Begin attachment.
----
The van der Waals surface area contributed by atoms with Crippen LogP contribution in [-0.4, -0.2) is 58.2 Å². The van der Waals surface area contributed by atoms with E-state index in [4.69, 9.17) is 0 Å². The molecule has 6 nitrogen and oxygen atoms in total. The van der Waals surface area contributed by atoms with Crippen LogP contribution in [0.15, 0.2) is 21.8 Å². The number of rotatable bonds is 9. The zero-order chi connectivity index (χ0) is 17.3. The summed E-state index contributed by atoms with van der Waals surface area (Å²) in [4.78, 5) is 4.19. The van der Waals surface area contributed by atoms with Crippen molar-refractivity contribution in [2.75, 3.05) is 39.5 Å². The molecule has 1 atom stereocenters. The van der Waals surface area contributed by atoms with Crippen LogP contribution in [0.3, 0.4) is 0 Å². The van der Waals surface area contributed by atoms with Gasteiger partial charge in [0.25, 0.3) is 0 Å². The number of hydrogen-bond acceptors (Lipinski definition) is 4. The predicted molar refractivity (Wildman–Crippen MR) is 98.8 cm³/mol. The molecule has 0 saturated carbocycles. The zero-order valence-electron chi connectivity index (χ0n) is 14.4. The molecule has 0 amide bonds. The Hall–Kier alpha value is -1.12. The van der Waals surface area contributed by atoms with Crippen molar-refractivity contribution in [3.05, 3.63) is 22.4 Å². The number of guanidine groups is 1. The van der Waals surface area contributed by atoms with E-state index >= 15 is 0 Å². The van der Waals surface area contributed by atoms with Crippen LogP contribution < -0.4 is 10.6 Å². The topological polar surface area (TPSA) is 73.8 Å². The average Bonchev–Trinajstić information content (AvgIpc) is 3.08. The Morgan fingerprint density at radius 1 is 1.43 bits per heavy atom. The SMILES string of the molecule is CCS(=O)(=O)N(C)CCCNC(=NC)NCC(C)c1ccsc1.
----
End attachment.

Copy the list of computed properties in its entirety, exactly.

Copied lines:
The van der Waals surface area contributed by atoms with Crippen LogP contribution in [-0.4, -0.2) is 58.2 Å². The van der Waals surface area contributed by atoms with E-state index in [4.69, 9.17) is 0 Å². The molecule has 6 nitrogen and oxygen atoms in total. The van der Waals surface area contributed by atoms with Crippen LogP contribution in [0.15, 0.2) is 21.8 Å². The number of rotatable bonds is 9. The zero-order chi connectivity index (χ0) is 17.3. The summed E-state index contributed by atoms with van der Waals surface area (Å²) in [4.78, 5) is 4.19. The van der Waals surface area contributed by atoms with Crippen molar-refractivity contribution in [2.75, 3.05) is 39.5 Å². The molecule has 1 atom stereocenters. The van der Waals surface area contributed by atoms with Crippen LogP contribution in [0.3, 0.4) is 0 Å². The van der Waals surface area contributed by atoms with Gasteiger partial charge in [0.25, 0.3) is 0 Å². The number of hydrogen-bond acceptors (Lipinski definition) is 4. The predicted molar refractivity (Wildman–Crippen MR) is 98.8 cm³/mol. The molecule has 0 saturated carbocycles. The zero-order valence-electron chi connectivity index (χ0n) is 14.4. The molecule has 0 amide bonds. The Hall–Kier alpha value is -1.12. The van der Waals surface area contributed by atoms with Crippen molar-refractivity contribution in [3.05, 3.63) is 22.4 Å². The number of guanidine groups is 1. The van der Waals surface area contributed by atoms with E-state index >= 15 is 0 Å². The van der Waals surface area contributed by atoms with Crippen LogP contribution < -0.4 is 10.6 Å². The topological polar surface area (TPSA) is 73.8 Å². The average Bonchev–Trinajstić information content (AvgIpc) is 3.08. The Morgan fingerprint density at radius 1 is 1.43 bits per heavy atom. The SMILES string of the molecule is CCS(=O)(=O)N(C)CCCNC(=NC)NCC(C)c1ccsc1.